The furnishings also improved significantly, typically consisting of large worktops fitted with a pair of copper sinks with folding covers for hot and cold water respectively, for washing the valuable china. The room was also laden with large floor to ceiling built-in cupboards and drawers or oversized kitchen dressers storing glass, linens, plates and other crockery.
Often the pantry would have enough room for the butler’s bed and desk. This was an important feature in grand estates, to ensure the silverware was protected from dishonest staff.
Variations of this butler’s pantry can still be found today in many homes.
The 20th Century
Around the middle of the 20th century, following World War II, the role of a pantry as it had once been seen became almost obsolete. The domestic revolution, coupled with better refrigeration and freezing methods made storing food much easier.
By the 1960s, the term “pantry” had evolved into a far less specialised concept, with storage space reducing to a modest floor-to-ceiling cabinet incorporated into the layout of the main kitchen. These pantries were not only used for serving functions when entertaining but housed china, glassware, platters and pitchers. Often the pantry contained glass-front upper cabinets as well as some open shelving for showcasing collectables.
Such fitted cupboards are the staple of any modern day kitchen.
The 21st Century
While they have evolved in purpose and design across centuries, butler’s pantries have come full circle in English households since the late 1990s. Although modern homes now boast kitchens larger in size than ever before, an adjoining pantry is now one of the most requested features in kitchen design today.
From these early precursors, pantries have not changed significantly in function, but their design and layout have evolved in terms of sophistication and luxury. In most cases, modern pantries have moved beyond food preparation to act more as a multipurpose storage area. Typically they house dried goods, wines and liquor and even fruit and vegetables. Pantries also extend beyond food storage, including cleaning supplies, linens and cookbooks. From an aesthetic perspective, modern-day pantries allow for less attractive appliances (such as the freezer or microwaves), which look out of place in a period setting, to be hidden from view.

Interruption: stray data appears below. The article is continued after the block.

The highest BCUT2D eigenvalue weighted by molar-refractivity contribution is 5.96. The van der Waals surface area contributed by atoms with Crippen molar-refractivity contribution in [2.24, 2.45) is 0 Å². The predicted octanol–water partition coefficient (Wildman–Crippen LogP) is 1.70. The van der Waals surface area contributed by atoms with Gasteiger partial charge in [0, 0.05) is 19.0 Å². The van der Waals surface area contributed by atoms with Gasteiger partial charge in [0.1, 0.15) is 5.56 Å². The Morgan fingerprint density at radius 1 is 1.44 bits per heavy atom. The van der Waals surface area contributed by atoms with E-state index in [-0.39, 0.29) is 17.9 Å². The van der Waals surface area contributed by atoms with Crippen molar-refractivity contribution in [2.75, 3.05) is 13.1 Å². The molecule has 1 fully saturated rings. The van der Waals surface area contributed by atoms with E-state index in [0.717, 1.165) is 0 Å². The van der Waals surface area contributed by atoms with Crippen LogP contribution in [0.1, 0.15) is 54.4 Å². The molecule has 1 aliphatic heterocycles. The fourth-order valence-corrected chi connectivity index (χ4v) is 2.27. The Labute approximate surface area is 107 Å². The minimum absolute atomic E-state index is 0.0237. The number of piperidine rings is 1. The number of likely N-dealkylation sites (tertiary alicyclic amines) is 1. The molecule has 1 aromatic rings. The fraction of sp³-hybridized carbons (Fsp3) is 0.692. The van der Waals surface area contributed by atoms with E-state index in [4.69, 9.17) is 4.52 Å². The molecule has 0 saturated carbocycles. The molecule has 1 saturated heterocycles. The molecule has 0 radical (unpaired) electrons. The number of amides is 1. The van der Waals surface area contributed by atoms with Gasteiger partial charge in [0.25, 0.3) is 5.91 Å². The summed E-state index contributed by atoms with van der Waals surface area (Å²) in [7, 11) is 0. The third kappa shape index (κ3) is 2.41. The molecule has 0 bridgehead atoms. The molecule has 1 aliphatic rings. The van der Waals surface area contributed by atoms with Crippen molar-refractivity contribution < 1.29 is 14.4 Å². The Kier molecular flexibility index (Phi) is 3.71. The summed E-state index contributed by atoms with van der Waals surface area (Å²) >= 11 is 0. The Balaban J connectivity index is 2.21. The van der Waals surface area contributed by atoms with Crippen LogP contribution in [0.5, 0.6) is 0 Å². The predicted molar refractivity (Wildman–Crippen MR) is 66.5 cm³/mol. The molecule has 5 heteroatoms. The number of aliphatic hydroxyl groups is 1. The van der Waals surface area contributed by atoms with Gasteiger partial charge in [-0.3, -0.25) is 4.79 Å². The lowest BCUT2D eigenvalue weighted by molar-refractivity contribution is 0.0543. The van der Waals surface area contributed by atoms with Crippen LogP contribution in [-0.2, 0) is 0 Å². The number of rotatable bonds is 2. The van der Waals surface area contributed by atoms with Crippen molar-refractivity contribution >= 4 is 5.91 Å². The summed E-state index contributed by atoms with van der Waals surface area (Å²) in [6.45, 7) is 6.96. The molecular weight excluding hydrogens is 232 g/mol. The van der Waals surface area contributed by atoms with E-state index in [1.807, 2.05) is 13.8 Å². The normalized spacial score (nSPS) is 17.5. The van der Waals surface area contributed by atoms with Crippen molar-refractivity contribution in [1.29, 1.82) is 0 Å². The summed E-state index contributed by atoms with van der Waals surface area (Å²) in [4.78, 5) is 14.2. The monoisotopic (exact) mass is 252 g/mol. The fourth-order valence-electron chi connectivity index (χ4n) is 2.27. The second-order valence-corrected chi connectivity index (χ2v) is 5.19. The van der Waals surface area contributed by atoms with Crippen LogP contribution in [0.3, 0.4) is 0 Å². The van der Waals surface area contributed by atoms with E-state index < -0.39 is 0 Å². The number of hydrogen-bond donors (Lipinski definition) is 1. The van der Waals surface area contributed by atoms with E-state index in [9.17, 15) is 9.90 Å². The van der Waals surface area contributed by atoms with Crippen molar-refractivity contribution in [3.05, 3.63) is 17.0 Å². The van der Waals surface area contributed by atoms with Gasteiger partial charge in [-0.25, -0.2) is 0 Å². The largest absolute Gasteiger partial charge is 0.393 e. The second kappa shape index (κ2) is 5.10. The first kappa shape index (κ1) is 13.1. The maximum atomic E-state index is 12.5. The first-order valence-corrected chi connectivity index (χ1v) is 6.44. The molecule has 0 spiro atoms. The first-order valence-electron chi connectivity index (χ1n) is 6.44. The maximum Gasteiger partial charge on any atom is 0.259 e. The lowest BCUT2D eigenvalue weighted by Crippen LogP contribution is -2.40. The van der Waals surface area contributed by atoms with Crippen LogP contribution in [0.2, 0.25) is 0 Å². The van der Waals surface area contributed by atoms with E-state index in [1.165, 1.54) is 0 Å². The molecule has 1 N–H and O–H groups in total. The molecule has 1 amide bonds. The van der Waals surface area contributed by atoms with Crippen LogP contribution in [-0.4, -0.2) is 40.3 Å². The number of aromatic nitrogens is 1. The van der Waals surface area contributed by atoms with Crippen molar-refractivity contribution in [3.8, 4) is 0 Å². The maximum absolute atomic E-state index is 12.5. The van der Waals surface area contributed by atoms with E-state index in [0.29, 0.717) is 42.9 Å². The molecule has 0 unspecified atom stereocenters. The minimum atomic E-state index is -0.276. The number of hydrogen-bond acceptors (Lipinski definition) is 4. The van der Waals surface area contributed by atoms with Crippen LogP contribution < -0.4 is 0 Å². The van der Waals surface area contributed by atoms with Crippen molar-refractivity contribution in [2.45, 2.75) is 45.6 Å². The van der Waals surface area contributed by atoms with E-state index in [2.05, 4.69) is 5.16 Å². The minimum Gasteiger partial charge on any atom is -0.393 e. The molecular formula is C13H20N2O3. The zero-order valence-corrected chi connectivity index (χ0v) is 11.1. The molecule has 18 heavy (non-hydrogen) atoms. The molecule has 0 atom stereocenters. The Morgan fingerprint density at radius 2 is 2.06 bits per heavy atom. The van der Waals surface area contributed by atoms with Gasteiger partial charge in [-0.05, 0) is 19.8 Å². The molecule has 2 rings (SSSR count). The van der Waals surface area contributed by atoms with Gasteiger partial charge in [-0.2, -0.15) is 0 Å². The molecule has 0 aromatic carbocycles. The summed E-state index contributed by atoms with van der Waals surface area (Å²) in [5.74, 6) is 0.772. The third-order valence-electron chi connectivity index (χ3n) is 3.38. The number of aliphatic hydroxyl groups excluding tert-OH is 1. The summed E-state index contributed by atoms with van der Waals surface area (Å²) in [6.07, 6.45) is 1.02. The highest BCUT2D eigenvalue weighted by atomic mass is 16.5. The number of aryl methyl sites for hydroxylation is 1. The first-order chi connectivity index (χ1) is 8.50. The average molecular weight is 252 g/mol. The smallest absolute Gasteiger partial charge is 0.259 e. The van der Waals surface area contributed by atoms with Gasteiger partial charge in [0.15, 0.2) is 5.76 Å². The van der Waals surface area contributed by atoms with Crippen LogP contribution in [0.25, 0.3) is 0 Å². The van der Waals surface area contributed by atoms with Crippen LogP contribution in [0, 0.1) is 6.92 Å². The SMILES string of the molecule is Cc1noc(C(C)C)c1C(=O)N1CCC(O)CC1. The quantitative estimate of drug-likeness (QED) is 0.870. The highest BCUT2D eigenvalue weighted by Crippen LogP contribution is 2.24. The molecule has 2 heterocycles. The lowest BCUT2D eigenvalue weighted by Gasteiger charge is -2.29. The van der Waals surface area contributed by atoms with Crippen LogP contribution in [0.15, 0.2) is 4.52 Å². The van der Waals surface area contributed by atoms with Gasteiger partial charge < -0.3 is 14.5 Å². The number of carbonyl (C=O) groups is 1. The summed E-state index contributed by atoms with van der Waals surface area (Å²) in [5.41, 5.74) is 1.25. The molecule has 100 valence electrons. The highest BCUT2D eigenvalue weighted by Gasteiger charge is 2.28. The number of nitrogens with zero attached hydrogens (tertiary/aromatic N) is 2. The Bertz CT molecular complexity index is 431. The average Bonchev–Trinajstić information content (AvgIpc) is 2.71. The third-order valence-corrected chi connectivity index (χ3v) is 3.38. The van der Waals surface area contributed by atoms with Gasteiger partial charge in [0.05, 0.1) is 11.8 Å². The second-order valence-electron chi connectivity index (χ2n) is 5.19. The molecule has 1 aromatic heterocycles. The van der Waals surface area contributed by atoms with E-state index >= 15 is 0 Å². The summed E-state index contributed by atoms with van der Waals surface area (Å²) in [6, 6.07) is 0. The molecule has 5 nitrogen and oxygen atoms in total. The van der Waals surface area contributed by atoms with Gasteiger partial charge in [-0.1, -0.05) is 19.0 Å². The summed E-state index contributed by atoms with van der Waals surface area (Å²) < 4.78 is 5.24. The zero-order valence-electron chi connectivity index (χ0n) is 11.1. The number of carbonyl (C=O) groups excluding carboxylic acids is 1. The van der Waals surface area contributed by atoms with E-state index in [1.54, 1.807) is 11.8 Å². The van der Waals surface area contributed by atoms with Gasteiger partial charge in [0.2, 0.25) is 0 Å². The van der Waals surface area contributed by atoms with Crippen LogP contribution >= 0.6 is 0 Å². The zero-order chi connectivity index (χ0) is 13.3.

In large Victorian homes today, homeowners have ample freedom to reflect their home’s heritage, through beautiful pantry design. With the help from architectural and bespoke joinery experts, butlers’ pantries now boast beautiful fixtures and fittings, laden with authentic period accessories.
With expansive kitchens and large workspaces, traditional butlers’ pantries now also allow for creative countertop decisions. Homeowners can invest in natural woods, slate, marble or soapstone, in keeping with the Victorian era. Now with plenty of space and storage, traditional ceramic sinks with copper or brass fittings are a popular choice amongst those looking to reflect period design.
Homeowners typically wish to stay in keeping with the traditional pantry style. To achieve this, open shelving or cabinets faced with antique glass can be used to showcase key items. Experts in luxury kitchen design can incorporate beautifully crafted drawers, spice racks, door shelves, butchers blocks and other organisational inventions that don’t outwardly damage the traditional style. Roll out ladders are another creative touch in tune with traditional pantry design.
If you are considering designing a traditional pantry for your home, contact an expert in luxury bespoke kitchen design to start planning your dream space.